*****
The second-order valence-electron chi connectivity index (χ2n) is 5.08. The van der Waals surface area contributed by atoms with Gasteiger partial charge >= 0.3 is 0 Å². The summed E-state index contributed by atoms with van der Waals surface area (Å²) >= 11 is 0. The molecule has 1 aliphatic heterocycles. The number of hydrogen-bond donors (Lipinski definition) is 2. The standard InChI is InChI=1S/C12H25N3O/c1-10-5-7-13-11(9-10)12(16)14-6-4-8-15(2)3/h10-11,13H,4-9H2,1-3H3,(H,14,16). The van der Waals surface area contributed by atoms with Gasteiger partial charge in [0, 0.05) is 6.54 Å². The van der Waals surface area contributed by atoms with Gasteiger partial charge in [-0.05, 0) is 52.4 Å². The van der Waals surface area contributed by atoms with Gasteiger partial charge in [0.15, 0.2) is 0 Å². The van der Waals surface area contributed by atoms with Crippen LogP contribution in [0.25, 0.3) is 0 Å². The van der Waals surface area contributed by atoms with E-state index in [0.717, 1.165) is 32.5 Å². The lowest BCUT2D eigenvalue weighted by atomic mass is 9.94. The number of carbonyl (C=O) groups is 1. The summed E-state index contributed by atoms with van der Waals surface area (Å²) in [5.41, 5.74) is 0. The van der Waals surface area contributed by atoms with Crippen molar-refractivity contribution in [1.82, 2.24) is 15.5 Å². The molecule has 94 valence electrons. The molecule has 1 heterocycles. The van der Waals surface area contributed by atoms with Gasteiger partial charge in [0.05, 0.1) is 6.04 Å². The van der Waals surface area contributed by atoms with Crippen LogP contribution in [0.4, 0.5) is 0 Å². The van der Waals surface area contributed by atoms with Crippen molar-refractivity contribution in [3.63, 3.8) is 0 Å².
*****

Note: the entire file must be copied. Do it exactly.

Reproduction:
The second-order valence-electron chi connectivity index (χ2n) is 5.08. The van der Waals surface area contributed by atoms with Gasteiger partial charge >= 0.3 is 0 Å². The summed E-state index contributed by atoms with van der Waals surface area (Å²) >= 11 is 0. The molecule has 1 aliphatic heterocycles. The number of hydrogen-bond donors (Lipinski definition) is 2. The standard InChI is InChI=1S/C12H25N3O/c1-10-5-7-13-11(9-10)12(16)14-6-4-8-15(2)3/h10-11,13H,4-9H2,1-3H3,(H,14,16). The van der Waals surface area contributed by atoms with Gasteiger partial charge in [0, 0.05) is 6.54 Å². The van der Waals surface area contributed by atoms with Gasteiger partial charge in [-0.05, 0) is 52.4 Å². The van der Waals surface area contributed by atoms with Gasteiger partial charge in [0.15, 0.2) is 0 Å². The van der Waals surface area contributed by atoms with Crippen LogP contribution in [0.25, 0.3) is 0 Å². The van der Waals surface area contributed by atoms with E-state index in [0.717, 1.165) is 32.5 Å². The lowest BCUT2D eigenvalue weighted by atomic mass is 9.94. The number of carbonyl (C=O) groups is 1. The summed E-state index contributed by atoms with van der Waals surface area (Å²) in [5.41, 5.74) is 0. The van der Waals surface area contributed by atoms with Crippen molar-refractivity contribution in [1.82, 2.24) is 15.5 Å². The molecule has 94 valence electrons. The molecule has 1 heterocycles. The van der Waals surface area contributed by atoms with Gasteiger partial charge in [0.05, 0.1) is 6.04 Å². The van der Waals surface area contributed by atoms with Crippen LogP contribution in [0.4, 0.5) is 0 Å². The van der Waals surface area contributed by atoms with Crippen molar-refractivity contribution in [3.63, 3.8) is 0 Å².